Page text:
Relationships among D-dimer, CA19-9, CPDC and clinicopathological characteristics
The clinicopathologic factors of patients with different D-dimer, CA19-9 and CPDC statuses are summarized in Table 1. Age ≥60 years (P=0.021), cirrhosis (P=0.011), HBsAg (+) (P=0.036) and tumour size ≥5 cm (P=0.017) were observed in the elevated D-dimer level group. Elevated CA19-9 levels were significantly associated with cirrhosis (P=0.022) and HBsAg positivity (P=0.002). The increased CPDC was associated with body mass index (BMI) ≥24 kg/m2 (P=0.037), cirrhosis (P=0.004) and HBsAg positivity (P=0.004).
Among current researches about ICC, this study seems to be the first to describe the relationships between preoperative D-dimer levels, CPDC and survival and LNM in ICC patients. We found that increased preoperative D-dimer levels, CA19-9 levels and CPDC were associated with worse survival and LNM in ICC patients after hepatic resection, and CPDC score had stronger predictive ability than that of D-dimer or CA19-9 levels alone, indicating that CPDC could be used as a useful prognostic marker for ICC patients in clinics preoperatively.
This study revealed that a poor prognosis of ICC patients was associated with high D-dimer levels. Furthermore, elevated D-dimer levels were correlated with worse prognosis in lung cancer, ovarian cancer, colorectal liver metastases and renal cancer patients in several studies (7-9,14). These findings are consistent with the results of the current study. The reasons of the association between elevated D-dimer levels and poor prognoses are as follows: malignant tumour cells can express a large amount of procoagulant molecules and promote the coagulation system and fibrinolysis (15,16). Serum D-dimer levels, a sign of abnormal fibrinolysis, increase with fibrin degradation. D-dimer promotes proliferation and induces angiogenesis by modulating cellular signalling (17). Moreover, some researches have revealed that serum D-dimer levels are positively related to the presence of circulating tumour cells (CTCs) or micro-metastases, which are associated with poor survival (18,19). Our study also indicated that increased serum CA19-9 levels were an independent prognostic factor for poor prognosis. This finding parallel those of previous studies indicating that serum CA19-9 is significantly correlated with inferior survival in ICC patients who underwent surgery (10,11). The preoperative serum CA19-9 level was identified as having a significant relationship with the CTC count in cholangiocarcinoma, and the CTC count was associated with a significantly shorter survival (20).
To increase the predictive value, we combined the preoperative D-dimer with CA19-9 to establish a new parameter, CPDC. Our results suggest that the predictive capacity of the CPDC score was stronger than any one parameter alone. Moreover, patients with a CPDC score =2 had a poorer OS and PFS than patients with a CPDC score =1 or CPDC score =0. Further, there were significant differences between any two groups in the OS comparisons. Particularly in the subgroup analysis, the predictive value of an increased preoperative CPDC for worsened OS and PFS existed in almost all subgroups. These results indicate that preoperative CPDC was an accurate marker to predict the survival of ICC patients after resection, especially in various subgroups of ICC patients whose prognoses are difficult to estimate.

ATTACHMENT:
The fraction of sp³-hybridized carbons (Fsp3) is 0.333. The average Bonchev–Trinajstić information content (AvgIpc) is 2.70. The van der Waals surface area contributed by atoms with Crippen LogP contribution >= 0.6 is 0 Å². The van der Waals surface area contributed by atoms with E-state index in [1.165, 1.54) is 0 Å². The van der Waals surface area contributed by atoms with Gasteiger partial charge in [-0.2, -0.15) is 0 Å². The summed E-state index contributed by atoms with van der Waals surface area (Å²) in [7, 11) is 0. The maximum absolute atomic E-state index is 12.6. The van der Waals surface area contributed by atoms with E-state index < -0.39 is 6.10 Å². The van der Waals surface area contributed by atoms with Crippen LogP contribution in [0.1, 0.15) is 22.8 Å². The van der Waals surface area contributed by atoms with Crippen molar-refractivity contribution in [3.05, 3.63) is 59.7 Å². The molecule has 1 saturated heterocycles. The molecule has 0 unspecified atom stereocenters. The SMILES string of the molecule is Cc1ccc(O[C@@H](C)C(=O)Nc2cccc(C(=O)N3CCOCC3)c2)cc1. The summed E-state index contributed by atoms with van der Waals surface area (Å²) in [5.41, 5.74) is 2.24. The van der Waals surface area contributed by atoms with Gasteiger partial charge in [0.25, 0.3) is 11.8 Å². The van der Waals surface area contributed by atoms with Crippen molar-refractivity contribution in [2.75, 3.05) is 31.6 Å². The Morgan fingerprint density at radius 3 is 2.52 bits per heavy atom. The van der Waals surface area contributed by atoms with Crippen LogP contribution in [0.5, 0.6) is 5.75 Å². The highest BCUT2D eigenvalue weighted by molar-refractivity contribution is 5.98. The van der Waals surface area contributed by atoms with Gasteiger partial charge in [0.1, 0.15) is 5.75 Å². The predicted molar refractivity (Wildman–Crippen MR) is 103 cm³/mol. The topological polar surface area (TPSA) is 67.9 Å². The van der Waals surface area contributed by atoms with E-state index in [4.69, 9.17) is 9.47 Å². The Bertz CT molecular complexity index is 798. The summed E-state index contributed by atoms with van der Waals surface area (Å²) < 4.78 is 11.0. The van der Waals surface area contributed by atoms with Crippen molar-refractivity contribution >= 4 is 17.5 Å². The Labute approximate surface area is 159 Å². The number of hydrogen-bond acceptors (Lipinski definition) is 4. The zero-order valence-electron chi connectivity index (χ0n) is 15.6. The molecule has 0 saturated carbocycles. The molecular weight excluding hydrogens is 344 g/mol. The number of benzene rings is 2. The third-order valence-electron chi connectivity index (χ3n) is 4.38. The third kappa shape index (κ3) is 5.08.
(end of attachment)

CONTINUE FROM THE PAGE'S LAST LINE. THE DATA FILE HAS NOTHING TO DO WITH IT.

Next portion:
LNM is an important prognostic factor for ICC patients following resection (5,6). The results of this study suggested that the preoperative level of D-dimer and CA19-9 have potential as predictors of LNM in ICC patients. Some studies have revealed that serum D-dimer levels are a potential marker for predicting distant metastasis in various cancer types (21,22). Our study first found a relationship between D-dimer levels and LNM in ICC patients. The underlying mechanism may be the following: Metastasis signifies the escape of tumour cells from the primary tumour site their entry into the peripheral blood or lymph system (tumours in the lymph system can enter peripheral blood through lymphatic circulation). During migration, micrometastatic tumour cells express tissue factors to activate coagulation and fibrinolysis (23,24). Serum D-dimer levels are widely used biomarkers for the activation of coagulation and fibrinolysis. In addition, elevated D-dimer levels can induce the growth and spread of tumour cells through many mechanisms (24-26). Several reports have indicated that elevated CA19-9 levels are associated with a high ratio of LNM (11,27), which suggests that high CA19-9 levels could signify the presence of metastatic tumour cells (11,20). Interestingly, the results of our study indicated that CPDC had a strong predictive value for LNM with high sensitivity and specificity and was an independent predictive factor for LNM. Early, accurate detection of LNM is important for patient prognosis and treatment (either lymph node resection or the timing of chemotherapy and radiotherapy). Imaging techniques such as CT and MRI are commonly used for diagnosing LNM. By comparison, blood tests are relatively non-invasive, rapid, economical, and repeatable, and ionizing radiation is not used. Blood tests for D-dimer and CA19-9 could become common indicators to determine whether further detailed imaging examination is warranted. In addition, serum biomarkers are more suitable for long-term follow-up. In the future, we will investigate the predictive value of imaging techniques combined with this indicator for LNM.